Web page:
He's the man in the middle
By Loh Hsiao Ying (Straits Times)
HE MAY be just the show's host. But Jeff Probst has had enough close shaves to warrant being a true Survivor.
In past seasons of the hit reality show, Probst, 41, has been stung in the nether regions by a jellyfish (Pulau Tiga) and on his Achilles heel by a scorpion (Africa).
He has had run-ins with a king cobra (Thailand), got nitrogen narcosis (Marquesas) and hurt himself when he urinated on an electric fence (Australia).
He foresees even more dangers in the new season, Survivor: Amazon, which starts this Friday.
That, and the fact that, for the first time, Survivor will be split into male and female camps.
He spoke to Life! over the telephone from Los Angeles last week. How did gender differences work against the teams?
The men seemed to need to prove they were the strongest and fastest. They felt pressure to succeed because it was expected.
But the women had a better understanding of how to work together.
On Day One, the men got out their machetes and chopped logs, but the women braided each other's hair and talked. The women understand that the game is about social politics. Life's more than being an idiot. How did strategies change when the contestants realised it was men vs women?
Some of the cute girls had planned to wear their swimsuits all the time, and some of the guys thought they would flirt to get girls on their side.
It completely changed everybody's strategies. But there were certain people who were really happy about it. What would be the worst-case scenario?
It was risky to split the men and women up. We worried initially that the men could physically dominate and the women would fall behind.
If we ended up with all men, we'd be in trouble. But the women did just fine on their own. Because they were separated, the sexual tension increased. It was funny. It was like a dating service. With all these gender differences, how do you think a gay Survivor will turn out?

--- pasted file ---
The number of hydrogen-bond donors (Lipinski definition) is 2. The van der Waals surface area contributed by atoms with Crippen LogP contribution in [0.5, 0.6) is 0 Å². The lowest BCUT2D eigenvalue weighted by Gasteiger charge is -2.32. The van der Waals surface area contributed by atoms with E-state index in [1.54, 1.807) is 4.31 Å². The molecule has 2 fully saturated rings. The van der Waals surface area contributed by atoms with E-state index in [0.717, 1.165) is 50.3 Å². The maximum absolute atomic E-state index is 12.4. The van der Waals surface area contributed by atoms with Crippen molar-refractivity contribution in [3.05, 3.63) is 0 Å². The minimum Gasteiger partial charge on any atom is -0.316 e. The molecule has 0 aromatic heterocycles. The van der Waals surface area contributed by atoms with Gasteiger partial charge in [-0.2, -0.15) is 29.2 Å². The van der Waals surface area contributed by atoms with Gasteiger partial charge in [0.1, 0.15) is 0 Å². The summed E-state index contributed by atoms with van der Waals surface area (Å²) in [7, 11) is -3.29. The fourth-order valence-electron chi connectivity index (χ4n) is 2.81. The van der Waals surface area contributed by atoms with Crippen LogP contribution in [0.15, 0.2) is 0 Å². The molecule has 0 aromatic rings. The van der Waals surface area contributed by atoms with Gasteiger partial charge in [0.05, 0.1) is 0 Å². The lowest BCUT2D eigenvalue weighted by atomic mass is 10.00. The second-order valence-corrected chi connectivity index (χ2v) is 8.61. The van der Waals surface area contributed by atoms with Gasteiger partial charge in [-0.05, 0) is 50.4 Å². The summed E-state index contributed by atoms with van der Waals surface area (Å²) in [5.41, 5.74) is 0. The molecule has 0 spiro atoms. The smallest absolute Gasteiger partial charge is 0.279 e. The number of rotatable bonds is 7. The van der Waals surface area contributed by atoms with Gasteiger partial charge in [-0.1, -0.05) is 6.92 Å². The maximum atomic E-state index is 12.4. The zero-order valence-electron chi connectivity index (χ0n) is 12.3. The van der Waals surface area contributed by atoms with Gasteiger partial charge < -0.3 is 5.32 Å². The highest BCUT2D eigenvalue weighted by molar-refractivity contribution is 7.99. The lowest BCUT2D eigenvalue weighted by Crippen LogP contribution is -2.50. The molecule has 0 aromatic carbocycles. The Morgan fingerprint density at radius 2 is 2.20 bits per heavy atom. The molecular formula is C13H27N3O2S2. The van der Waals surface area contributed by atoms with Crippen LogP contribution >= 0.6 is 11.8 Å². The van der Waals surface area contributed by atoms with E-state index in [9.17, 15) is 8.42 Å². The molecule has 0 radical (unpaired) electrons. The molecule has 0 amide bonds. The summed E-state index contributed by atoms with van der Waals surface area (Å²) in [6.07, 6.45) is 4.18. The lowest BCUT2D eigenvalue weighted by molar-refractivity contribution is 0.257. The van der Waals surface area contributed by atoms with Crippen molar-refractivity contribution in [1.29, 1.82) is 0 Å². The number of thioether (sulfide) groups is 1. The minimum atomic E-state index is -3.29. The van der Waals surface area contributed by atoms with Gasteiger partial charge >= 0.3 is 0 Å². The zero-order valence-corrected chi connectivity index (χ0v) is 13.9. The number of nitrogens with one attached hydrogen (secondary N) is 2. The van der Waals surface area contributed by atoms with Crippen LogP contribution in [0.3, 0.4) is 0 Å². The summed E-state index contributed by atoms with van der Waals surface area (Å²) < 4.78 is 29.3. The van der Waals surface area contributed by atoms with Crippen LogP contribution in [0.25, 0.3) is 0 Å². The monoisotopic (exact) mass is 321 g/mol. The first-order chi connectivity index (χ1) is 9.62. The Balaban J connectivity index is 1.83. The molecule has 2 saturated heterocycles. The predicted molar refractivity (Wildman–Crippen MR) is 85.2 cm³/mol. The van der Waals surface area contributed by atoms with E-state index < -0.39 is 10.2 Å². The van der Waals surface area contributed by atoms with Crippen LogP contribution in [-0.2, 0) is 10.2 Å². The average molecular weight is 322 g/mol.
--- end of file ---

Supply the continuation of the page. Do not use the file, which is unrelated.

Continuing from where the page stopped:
I don't know. That's interesting. It's something I'm pretty sure we'll never do. But maybe that's a show you and I can do together (laughs). How would you fare as a contestant?
I don't think I'll do that well. I have a strong point of view and I can hardly keep my mouth shut. People will think I'm too lippy and vote me out. What would be your luxury item?
Probably a journal. Writing would help me cope with things. Where did the 400-strong production crew stay?
In the Amazon, we were lucky because we had a hotel. It was built on stilts. But a lot of other times, we stayed in tents. You must love your job.
It's the best job ever. It's been fun from the beginning. I feel very lucky. Do you ever feel sorry for the contestants?
Never. They know what they are getting into. Will there ever be a cold-environment Survivor?
I doubt it. The cold will be hard on the equipment. Also, your body shuts down. And honestly, we don't want people in parkas. We want them in bikinis. Have you ever been attracted to the contestants?
There have been some cute girls. But it's funny because when you are hosting, you don't look at people that way. How is the Amazon more challenging than the other places?
In Africa, you can see the elephants, giraffes, lions. But in the Amazon, you can't see the anacondas, piranhas and alligators.
In the middle of the jungle, your mind starts racing. There's fear. You never see these animals but you know they are lurking. What if someone got attacked?
We have a team of medical professionals and ambulances on hand. What if you were attacked?
(laughs) That's a good one. (Producer) Mark (Burnett) will just step in.